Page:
For Palamas, God is the “absolute and transcendent goodness.” As in Dionysius, “goodness” signifies all the natural processions, because ‘goodness’ is measured by a creature’s correspondence to the natural processions which are its principle of existence. It belongs to the divine nature to be infinitely good, yet the “highest of goods” is found in being a “source of goodness” (150 Chapters 35).13 In order to possess the infinite goodness which belongs to the divine nature, there must be in that nature a productivity by which the goods are communicated to another subject. The motion of self-contemplation, within which the nature is wholly realized, occurs in the Father’s intellective embrace of the Son, the production – or rather begetting – of whom provides the ontological basis for God’s infinite goodness. In the psychological imagery defining Capita 35-38, the Father is “the supreme mind” who possesses in Himself the “supreme Word” which is “always coexistent with the mind.” It is in the Word that the Father possesses perfect knowledge of “all things that goodness is.” The Word is called the “Son” because he is “indistinguishably identical with” (ἀπαραλλάκτος ὃντα τὸν αὐτὸν τῷ υἱῷ καὶ τῷ πατρί) the Father in substance (150 Chapters 35). He is called the Word because it is in him that the Father knows and contemplates the infinitely actual manifestations of divinity. Indeed, the Father knows His own goodnesses by contemplating the goodness of his consubstantial Word who is the “brightness of the everlasting light, the unspotted mirror of the power of God, and the image of his goodness” (Wisdom 7:26, KJV). The divinity is infinitely actualized in the mutually contemplative relation of consubstantial persons, so that each divine person is fully capable of receiving the totality of what each other person manifests energetically.14 As the Father apprehends His own qualities15 through His knowledge of the Son, the utilization of those qualities in the realization of second potentials (in creation and the economy of redemption) presupposes the motion by which the Father contemplates Himself through the Son in all that He is by nature.16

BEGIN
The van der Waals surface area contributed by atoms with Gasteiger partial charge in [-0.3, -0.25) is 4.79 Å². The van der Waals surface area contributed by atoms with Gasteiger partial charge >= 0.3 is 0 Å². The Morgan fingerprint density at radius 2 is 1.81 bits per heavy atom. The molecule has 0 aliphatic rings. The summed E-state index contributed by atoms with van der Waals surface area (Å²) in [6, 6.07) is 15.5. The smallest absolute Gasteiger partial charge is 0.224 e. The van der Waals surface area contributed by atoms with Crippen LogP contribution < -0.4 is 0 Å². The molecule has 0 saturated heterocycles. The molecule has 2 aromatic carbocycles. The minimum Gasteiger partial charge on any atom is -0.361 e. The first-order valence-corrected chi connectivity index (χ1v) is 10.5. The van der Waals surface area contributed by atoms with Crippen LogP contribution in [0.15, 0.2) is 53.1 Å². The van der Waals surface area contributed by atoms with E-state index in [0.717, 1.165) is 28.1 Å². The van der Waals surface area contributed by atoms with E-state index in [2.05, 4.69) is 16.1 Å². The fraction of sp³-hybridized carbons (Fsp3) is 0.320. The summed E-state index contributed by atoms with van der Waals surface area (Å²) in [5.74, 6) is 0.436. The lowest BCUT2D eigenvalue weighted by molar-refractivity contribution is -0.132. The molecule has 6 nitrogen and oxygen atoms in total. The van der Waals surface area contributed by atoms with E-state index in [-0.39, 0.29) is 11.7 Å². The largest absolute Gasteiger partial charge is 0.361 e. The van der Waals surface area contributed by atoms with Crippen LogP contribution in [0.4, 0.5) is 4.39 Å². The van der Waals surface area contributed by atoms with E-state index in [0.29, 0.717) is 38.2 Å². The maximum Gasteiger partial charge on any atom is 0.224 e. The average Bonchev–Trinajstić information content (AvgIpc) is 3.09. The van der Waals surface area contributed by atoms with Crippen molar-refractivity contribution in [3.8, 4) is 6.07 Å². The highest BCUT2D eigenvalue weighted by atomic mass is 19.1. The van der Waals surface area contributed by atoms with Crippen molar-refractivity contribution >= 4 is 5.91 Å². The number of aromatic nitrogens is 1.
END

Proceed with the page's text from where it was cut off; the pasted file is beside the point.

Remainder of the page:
At this point, one might naturally conclude that the basic metaphysical issue has been solved. Since things are actual only in motion, and since motion only occurs in relation, God is realized as infinitely actual in the mutual contemplation of Father and Son, the Two perfectly revealing and knowing the fullness of divinity in their energetic communion. But there is still one outstanding question. As the Father apprehends his own qualities through knowledge of the Word, in whom does He apprehend the quality of communion? Father and Son are indeed consubstantial, but according to the aforementioned logic, their consubstantial communion has no proper manifestation. The Father moves in relation to the Son who moves in relation to the Father, but a revelation or actualization of their union itself is lacking. Indeed, one seems to slip into the very problem which the posited dyadic relation of Father and Son is supposed to resolve. If Father and Son complete the intra-divine motion, then the creation is still required as the theater for the contemplation and knowledge of the mutual communion of Father and Son.